Insights | Your Seven-Point Plan for Software Development Outsourcing Success

Your Seven-Point Plan for Software Development Outsourcing Success

By Rich Wanden & Ryan Schauer | December 15, 2020

Like many technology leaders, an international e-commerce company that came to us for help was feeling the crunch of the tech-skills shortage on the US market.

The fast, cost-effective solution was to expand its resources by outsourcing, adding the capacity needed to develop leading-edge software applications for its e-commerce platform. But the company was wary, after a poor experience with a previous outsourcing engagement that had not gone well.

This time, instead of trying to go it alone, they turned to Accelerance for guidance. After a thorough assessment, we recommended the perfect-fit nearshore software development firm from our carefully vetted global network of certified partners, drawn from the top 1% of companies worldwide.

The result was a successful, long-term development partnership that has restored our client’s faith in outsourcing as an effective business strategy. And it was Accelerance’s proven due-diligence process that made all the difference.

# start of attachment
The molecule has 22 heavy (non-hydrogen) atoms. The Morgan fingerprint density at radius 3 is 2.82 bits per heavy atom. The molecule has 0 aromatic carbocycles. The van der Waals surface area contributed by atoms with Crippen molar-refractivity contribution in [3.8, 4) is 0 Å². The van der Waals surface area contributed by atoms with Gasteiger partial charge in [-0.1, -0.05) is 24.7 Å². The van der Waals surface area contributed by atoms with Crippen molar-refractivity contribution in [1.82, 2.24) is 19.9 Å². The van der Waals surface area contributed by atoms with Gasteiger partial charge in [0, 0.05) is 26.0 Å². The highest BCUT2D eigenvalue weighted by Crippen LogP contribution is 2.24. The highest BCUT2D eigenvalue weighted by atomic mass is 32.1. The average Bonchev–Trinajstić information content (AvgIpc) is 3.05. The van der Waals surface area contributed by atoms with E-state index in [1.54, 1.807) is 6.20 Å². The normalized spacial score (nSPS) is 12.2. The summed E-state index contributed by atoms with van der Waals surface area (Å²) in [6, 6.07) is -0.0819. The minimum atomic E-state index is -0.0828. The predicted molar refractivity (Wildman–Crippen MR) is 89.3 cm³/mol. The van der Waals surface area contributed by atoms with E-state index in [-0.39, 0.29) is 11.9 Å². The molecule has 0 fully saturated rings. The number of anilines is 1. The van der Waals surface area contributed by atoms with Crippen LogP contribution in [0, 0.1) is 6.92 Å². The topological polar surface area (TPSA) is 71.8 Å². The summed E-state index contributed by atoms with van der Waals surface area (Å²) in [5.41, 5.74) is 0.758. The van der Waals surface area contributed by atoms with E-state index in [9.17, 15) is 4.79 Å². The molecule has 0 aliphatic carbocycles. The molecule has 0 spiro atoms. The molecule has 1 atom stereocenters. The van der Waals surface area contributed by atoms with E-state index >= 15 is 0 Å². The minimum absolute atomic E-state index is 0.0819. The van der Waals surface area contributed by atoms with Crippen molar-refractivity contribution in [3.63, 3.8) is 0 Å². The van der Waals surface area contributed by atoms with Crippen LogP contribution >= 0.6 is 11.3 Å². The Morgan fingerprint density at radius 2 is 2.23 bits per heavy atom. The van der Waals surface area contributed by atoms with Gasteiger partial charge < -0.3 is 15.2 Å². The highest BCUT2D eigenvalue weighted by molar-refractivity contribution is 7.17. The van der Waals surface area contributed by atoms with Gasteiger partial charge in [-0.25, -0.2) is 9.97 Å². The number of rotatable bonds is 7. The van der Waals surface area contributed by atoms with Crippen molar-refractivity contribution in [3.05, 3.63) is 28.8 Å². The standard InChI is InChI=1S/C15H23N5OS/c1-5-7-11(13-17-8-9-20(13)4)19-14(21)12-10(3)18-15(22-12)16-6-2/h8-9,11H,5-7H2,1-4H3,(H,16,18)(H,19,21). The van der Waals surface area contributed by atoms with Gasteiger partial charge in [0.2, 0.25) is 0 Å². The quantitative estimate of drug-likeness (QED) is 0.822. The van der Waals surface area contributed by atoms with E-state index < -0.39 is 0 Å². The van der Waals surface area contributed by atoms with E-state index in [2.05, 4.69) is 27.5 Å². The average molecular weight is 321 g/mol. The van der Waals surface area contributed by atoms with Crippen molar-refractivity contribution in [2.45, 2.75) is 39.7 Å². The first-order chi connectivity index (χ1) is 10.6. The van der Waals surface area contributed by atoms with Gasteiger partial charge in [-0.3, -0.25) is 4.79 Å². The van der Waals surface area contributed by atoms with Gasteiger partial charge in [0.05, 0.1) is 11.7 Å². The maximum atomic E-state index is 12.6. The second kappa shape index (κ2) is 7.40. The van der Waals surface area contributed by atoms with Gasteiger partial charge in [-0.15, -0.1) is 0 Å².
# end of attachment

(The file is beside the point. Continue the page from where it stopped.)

Knowing how to assess and identify the right partner is critical to the success of an outsourcing project – and, ultimately, to the quality of the software produced. 

Our new Software Outsourcing Due Diligence Guide draws on our deep inside knowledge from more than two decades of experience in guiding clients like this one through successful partnerships, including key areas to consider when selecting a partner company, how to assess potential candidates, and what questions you should ask before deciding whether you’ve found a good match.

Whatever your goal, careful planning is essential – and that process needs to begin before you start thinking about picking a partner. Here’s our seven-point roadmap to set your next software development project on the right track.

1. Choose the Right Project

Technology requires a commitment of time and money, so review your priorities and assess each potential candidate. Look over your list of options and ask yourself: 

Which projects, if successful, will provide the best return on investment for the company?

Initiatives with a clear business benefit will generally get better buy-in and higher quality participation.

Which projects have the clearest goals and scope of work?